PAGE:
"News," says Ben Bagdikian, has become "a tiny item in a huge spider web-like table of organizations." Top executives are so far removed from journalists and the consumers of news, they have lost any sense that their products -- journalism among them -- are supposed to be a public service.
While Mr. Bagdikian is not the only one saying this, he was the first. A generation ago the unrivaled dean of American media criticism predicted that corporate concentration of media companies would speed up if unchecked by political forces, strangling news and creative culture.
His seminal 1983 work, The Media Monopoly, first described the danger of having most of the media in the hands of just 50 corporations. The second edition four years later noted just 29 companies, and over the years, each subsequent edition of his book has seen the number dwindle.
With the seventh edition, published last month by Beacon Press, mostly rewritten and re-titled The New Media Monopoly, Mr. Bagdikian laments that the consolidation could hardly get much worse: five companies now control America's broadcasting, newspapers, publishing, music and film industries. His original title may have been hyperbolic 21 years ago. Today, it's sounding prescient.
For practicing journalists, reporters and editors, it takes an extraordinary public spirit and feeling for ordinary people to overcome the bureaucratic pressures created by our new media monopoly.
-- Media critic Ben Bagdikian
"Every edition of this book was obsolete the day it came off the press," he said. "The process was accelerated. Even as one wrote, more and more of our media disappeared into ever larger organizations."
In launching the rewrite of his book, Mr. Bagdikian spoke to a gathering of enthusiasts Thursday in San Francisco, a lecture sponsored by the politically active telephone company Working Assets. His talk reflected part of the change in his book: It's become more political.
Mr. Bagdikian has a long list of journalism credentials: winner of the Pulitzer Prize; the former dean of the Graduate School of Journalism at the University of California, Berkeley; former assistant managing editor of the Washington Post at the time of the Pentagon Papers. (He is also an advisory board member at Grade the News.) The original book was an important structural critique of why corporate domination of newspapers and broadcast outlets compromised the integrity of journalism.
He reserves his deepest scorn for the heads of the five media conglomerates -- one of which, Time Warner, actually had the gall to copyright the song, "Happy Birthday." (The other four companies are Viacom, Bertelesmann, the News Corporation and Disney. General Electric is a contender for No. 6, he said.) He said his own political perspective has been trumped by the media moguls. Because the heads of the major media conglomerates are conservative and all subscribe to a pro-big-business philosophy, other points of view get crowded out.
"In retrospect," Mr. Bagdikian writes in the introductory chapter of the new edition of the book, "the awesome power of the contemporary mass media has in one generation been a major factor in reversing the country's progressive political, social and economic momentum of the twentieth century. As a result, in the United States, the twenty-first century inherited a new, more extreme brand of conservative politcs."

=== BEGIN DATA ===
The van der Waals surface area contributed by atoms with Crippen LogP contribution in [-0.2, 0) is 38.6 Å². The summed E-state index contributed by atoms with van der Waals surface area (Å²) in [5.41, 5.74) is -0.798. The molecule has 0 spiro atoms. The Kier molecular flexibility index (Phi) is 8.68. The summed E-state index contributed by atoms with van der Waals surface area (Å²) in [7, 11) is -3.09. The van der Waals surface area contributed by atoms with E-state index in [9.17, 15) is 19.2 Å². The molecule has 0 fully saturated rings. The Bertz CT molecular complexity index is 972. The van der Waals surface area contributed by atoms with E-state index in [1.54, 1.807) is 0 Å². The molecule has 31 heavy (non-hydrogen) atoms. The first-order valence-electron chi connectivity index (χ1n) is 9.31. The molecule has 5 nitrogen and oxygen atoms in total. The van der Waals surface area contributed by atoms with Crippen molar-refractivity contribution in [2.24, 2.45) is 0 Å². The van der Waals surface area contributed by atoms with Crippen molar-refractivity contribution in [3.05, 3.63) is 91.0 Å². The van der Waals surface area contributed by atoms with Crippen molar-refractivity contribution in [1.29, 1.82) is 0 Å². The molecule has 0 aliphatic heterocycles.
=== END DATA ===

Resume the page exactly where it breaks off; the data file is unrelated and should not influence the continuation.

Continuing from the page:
Equally responsible for the constricting political culture, he said, is the current presidential administration. He railed against Attorney General John Ashcroft's intrusions into personal privacy and other civil liberties in the wake of the Sept. 11, 2001 terrorist attacks.
It's no wonder, Mr. Bagdikian added, that the neo-conservative advisors to George Bush had blinders on when they decided to invade Iraq last year without a plan, only to face the possibility of ignominious defeat in a manner presaged by Tolstoy in War and Peace. But where were the big media conglomerates when the media were called to question the administration's plans?
The answer, he said, is looking after their stockholders, not minding the democratic process. The larger the companies become, the more distant their leaders get from the media they produce, and journalism becomes treated just like any commodity. The media nowadays want "magazine articles that can become books, that can become screenplays, that can then create celebrities promoted on the same radio talk shows.
"For practicing journalists, reporters and editors," he added, "it takes an extraordinary public spirit and feeling for ordinary people to overcome the bureaucratic pressures created by our new media monopoly."
Mr. Bagdikian starts his book with the story of a rail car spill in Minot, N.D., on Feb. 20, 2003. With a deadly cloud of anhydrous ammonia spreading, the police were desperate to inform townspeople to stay indoors. They found that six of the local radio stations, all owned by another corporate giant, Clear Channel, were locked, empty, broadcasting content piped in from out of town and unavailable for emergency announcements.
The consolidation of the media in the town, Mr. Bagdikian said, became a public hazard: "That was, to me, unforgivable, but a sign of how there is not just a loss of abstract constitutional and necessary democratic information, but what I regard as something close to criminal activity."